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May 10, 2011 / Asimplemother

A Review of The Happiest Mom

The Happiest Mom by Megan FrancisThe Happiest Mom by Megan Francis is a delightful read for any mom, whether you are expecting your first baby or expecting your youngest to go off to college.  The Happiest Mom brings a refreshing feeling to “Mom Books”.  After reading a dozen or so parenting, mom and baby books prior pregnancy, during pregnancy and after the birth of my first daughter, I was burnt out from same messages, stereotypes, unrealistic expectations and overall guilt they can bring about.  Don’t get me wrong, these books had great advice nuggets, but overall I felt rushed and guilt after reading them.

The Happiest Mom understands us in another way: we don’t have time to read a 300-page mom book.  But we do have time to read a 136-page, larger print, colorful one.  And, Megan knows moms because she made the quizzes easy to complete for each chapter and added scratch paper right in the book.  She knows a mom who has to get up for a pen and paper will be distracted by the stack of dishes, toys she tripped over or the pile of laundry that needs folding! I completed this book in about 2 hours over the course of 3 days.  But I also recommend going back through and reviewing your quiz results and thoughts for each chapter.

The Happiest Mom has 10 easy to follow chapters that include insights, stories, tips and quizzes.  Not the kind your son has been struggling with in math class.  The kind of quiz that helps you take a moment to think about yourself and more importantly, the possibilities.  They take all of about 2 minutes to complete.  And because you can write your answers in the book, you can easily go back and review them.  An added bonus, the interpretation of each quiz is right there with the quiz.  Making navigation of the book easy to follow.

Megan Francis calls the chapters, “10 secrets to enjoying motherhood.”  I am not sure I would call them secrets, but very good and solid reminders of what really matters about being a mom.  Now, I am a marketer by trade, so I can appreciate the use of the word “secrets” and would have probably used the same word.  And in some respects these are secrets in comparison to other books and authors on motherhood.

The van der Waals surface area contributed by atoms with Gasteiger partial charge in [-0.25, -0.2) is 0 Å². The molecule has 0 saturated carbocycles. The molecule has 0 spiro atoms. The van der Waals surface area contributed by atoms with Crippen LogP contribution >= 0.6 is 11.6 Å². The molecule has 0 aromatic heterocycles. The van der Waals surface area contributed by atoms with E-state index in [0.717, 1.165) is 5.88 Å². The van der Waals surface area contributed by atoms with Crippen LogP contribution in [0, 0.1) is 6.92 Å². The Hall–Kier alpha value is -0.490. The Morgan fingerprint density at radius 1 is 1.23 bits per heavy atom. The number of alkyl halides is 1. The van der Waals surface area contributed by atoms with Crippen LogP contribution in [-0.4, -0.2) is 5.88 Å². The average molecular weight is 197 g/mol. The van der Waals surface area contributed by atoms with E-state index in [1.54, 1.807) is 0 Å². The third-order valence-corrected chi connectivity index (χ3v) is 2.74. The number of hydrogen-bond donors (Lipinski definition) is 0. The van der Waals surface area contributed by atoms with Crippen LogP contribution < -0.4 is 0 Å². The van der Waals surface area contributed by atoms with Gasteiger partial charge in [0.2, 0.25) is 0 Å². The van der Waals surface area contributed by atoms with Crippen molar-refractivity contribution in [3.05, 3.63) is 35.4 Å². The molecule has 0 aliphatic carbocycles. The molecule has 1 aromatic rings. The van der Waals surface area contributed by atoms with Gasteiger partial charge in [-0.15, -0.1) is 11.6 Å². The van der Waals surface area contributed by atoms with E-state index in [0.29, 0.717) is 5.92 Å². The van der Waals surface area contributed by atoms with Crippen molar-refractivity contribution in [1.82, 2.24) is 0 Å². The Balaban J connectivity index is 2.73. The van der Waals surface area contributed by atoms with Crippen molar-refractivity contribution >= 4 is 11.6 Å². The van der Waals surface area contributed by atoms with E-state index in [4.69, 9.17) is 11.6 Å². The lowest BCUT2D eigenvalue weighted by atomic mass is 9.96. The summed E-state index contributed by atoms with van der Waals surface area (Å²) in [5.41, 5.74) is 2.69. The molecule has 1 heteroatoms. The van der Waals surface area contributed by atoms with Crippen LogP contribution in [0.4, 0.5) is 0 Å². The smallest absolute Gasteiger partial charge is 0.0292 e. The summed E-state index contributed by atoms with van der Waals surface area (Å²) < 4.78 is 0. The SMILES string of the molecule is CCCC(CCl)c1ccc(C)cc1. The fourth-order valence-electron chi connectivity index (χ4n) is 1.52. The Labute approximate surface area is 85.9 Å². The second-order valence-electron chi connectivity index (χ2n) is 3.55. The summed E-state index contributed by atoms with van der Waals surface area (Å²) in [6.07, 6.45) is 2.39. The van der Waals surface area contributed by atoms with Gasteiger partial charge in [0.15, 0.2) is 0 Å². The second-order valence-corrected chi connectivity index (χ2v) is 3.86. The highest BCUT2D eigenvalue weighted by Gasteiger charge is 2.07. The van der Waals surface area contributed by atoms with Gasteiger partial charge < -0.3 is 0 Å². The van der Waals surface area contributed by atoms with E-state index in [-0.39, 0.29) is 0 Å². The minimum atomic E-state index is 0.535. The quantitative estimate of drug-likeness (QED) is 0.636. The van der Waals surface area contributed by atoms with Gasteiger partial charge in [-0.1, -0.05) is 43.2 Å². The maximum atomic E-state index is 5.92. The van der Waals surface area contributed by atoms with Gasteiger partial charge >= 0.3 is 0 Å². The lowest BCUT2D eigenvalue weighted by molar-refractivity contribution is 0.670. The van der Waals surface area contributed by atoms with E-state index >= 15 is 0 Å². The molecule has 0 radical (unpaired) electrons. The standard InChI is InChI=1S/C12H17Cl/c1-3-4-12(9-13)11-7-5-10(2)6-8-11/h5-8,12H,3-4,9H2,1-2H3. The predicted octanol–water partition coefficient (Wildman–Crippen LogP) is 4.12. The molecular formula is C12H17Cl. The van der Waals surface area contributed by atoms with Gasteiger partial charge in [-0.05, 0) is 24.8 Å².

Beyond her advice and stories about motherhood, I would give Megan an A+ on addressing the value and importance of your marriage and relationships.  She gets personal and true about the importance of the partnership between you and your spouse.  And no, he is not a jerk and he does care. In chapter 10, Megan says, “I realized that most of us are basically good people, paired with basically good people, who make mistakes and misunderstand each other. Understanding this helps keep me on track during any rough times.” 

No other motherhood book has addressed marriage in such an enlightening way.  I actually suggested a book to my husband to read while I was pregnant. After the first 2 chapters he decided to discontinue reading it.  After asking him about it, and reading a few chapters myself, I knew why.  The book devoted itself to bashing dads, guilting them into believing they were horrible husbands and overall incompetent to raise a child.  How horrible. I love my husband and he is a great dad.  Megan builds upon this in her own personal relationship, not against it.  Advice for all moms to let dad do things his way too.

In a great Mom-to-Mom sidebar, “It was very hard for me to learn to let my husband take care of our son in his own way. If you leave them together and your son ends up with mismatched clothes and Pop Tarts for breakfast, just remember: as long as everyone is in one piece at the end of the day, it all worked out!”  This is so true and a motto I had to learn to live by as a working and traveling mom. I can not be there for every decision and Dad is perfectly able to care for our daughter. In fact, she likes the change of pace.

The second best chapter (chapter 9) of The Happiest Mom helps you think about putting in a little me time, your way.  Whether it is reading, writing, gardening, running, scrapbooking, etc…and that it will not be perfect every day or week, especially with very young children, but every mom should strive to incorporate it.  But she goes beyond this and hints at the opportunities that can grow from your hobby or me time – you can include your children too and share your passion with your kids.  Making an even happier family.

Overall the book is filled with ideas, tips and reflections of planning, flexibility, goal setting and socializing.  Megan has a great quote about organization and planning that I think reflects the tone of her whole book, “You’ll know it’s the right planning system when you use it instead of avoiding it.”  Megan is specific and provides lots of ideas, and challenges you to find what works best for you, not commit to her way. 

As a Simple Mother, The Happiest Mom fits with my desire to have a family that is happy and loved, a house that is clean enough and a plan that is good enough.  I recommend picking up a copy, going to your favorite spot (don’t forget a pen) and enjoying a very happy read about motherhood!

Note: I was not paid nor provided a free copy of the book.  My review of The Happiest Mom is independent of the author, editor or publisher.

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